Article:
Due to shortcomings in Ukrainian legislation, women often find it difficult to compete in the labour market. We discuss the challenge of combining parenthood and a career with Valentina Proskurina, leader of the EU-funded project, “Back to work: reintegration of parents to professional life after a parental leave.”
– What challenges do Ukrainians face when combining parenthood and career, and particularly when returning to professional life after a parental leave?
In Ukraine it is usually women who put their professional lives on hold in order to care for a baby, and their rights in this case sometimes turn into their burden. Ukrainian legislators have placed so much emphasis on the recommendations of international organisations that Ukrainian women are now overloaded with benefits and this sometimes means they become uncompetitive in the labour market.
For instance, business trips are strictly prohibited for a mother of a child under three years old, even if she has the desire and ability to go. At the same time, despite having the necessary qualifications, a woman may be excluded from consideration during a selection process simply because she has children and potential employers fear she might take sick leave from time to time.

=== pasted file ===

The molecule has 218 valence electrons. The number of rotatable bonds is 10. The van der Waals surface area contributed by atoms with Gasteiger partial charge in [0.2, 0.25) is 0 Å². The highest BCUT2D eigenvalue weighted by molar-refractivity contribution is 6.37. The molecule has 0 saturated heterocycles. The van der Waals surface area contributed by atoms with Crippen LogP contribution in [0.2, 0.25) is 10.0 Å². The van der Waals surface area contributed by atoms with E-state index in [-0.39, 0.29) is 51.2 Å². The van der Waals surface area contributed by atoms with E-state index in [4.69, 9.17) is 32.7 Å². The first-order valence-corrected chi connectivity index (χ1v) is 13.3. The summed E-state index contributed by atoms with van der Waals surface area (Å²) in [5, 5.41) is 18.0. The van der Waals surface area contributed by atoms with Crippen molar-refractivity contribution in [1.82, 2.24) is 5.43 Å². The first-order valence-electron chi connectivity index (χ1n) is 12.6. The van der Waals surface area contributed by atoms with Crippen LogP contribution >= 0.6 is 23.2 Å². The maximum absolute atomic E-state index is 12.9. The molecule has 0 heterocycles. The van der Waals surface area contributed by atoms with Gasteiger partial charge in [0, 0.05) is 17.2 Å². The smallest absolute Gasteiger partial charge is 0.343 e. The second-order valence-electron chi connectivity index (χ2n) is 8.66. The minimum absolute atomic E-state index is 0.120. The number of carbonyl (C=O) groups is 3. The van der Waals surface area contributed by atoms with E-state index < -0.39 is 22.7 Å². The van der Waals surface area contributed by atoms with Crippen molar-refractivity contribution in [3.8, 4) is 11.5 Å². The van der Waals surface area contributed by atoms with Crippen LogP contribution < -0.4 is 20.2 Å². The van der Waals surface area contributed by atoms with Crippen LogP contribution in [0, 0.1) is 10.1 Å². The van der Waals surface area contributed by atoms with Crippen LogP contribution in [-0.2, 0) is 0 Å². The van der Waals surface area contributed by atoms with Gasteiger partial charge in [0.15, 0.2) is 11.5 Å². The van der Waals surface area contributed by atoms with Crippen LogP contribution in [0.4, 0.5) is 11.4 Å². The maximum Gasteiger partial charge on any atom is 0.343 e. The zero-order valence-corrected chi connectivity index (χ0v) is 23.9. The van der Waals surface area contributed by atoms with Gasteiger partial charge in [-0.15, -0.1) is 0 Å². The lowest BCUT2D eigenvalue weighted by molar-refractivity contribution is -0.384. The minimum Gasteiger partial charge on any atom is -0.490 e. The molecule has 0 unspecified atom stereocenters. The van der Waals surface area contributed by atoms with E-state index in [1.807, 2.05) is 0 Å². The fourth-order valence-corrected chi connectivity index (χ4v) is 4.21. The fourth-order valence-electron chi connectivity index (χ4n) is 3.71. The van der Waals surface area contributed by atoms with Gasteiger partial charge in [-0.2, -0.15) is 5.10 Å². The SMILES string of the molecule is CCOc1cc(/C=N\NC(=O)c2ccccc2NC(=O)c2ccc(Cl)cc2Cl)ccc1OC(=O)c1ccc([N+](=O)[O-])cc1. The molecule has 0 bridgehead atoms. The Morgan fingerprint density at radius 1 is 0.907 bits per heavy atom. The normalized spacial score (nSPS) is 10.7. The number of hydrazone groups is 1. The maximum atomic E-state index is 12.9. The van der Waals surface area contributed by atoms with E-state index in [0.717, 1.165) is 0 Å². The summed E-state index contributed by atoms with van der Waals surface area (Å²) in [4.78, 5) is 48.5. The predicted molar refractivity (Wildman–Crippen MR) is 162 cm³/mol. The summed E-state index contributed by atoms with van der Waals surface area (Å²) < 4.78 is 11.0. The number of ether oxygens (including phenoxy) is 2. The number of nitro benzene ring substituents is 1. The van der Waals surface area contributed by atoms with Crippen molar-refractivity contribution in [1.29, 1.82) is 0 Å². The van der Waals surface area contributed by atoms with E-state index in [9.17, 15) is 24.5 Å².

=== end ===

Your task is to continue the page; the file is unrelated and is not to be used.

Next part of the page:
Reaching a compromise between parents and employers is a huge problem in Ukraine. In order to solve this problem, it will be necessary for the government to develop employment policies that do not limit parents’ career opportunities.
– How does the situation in Ukraine differ from that in EU member states?
Of course, problems around reintegrating parents into the labour market do not exist only in Ukraine. Parents’ challenges after parental leaves are universal: upgrading their qualifications, maintaining contacts with colleagues, considering working from home, seeking a flexible timetable and finding their child a place in a childcare facility (especially if the employer offers child care).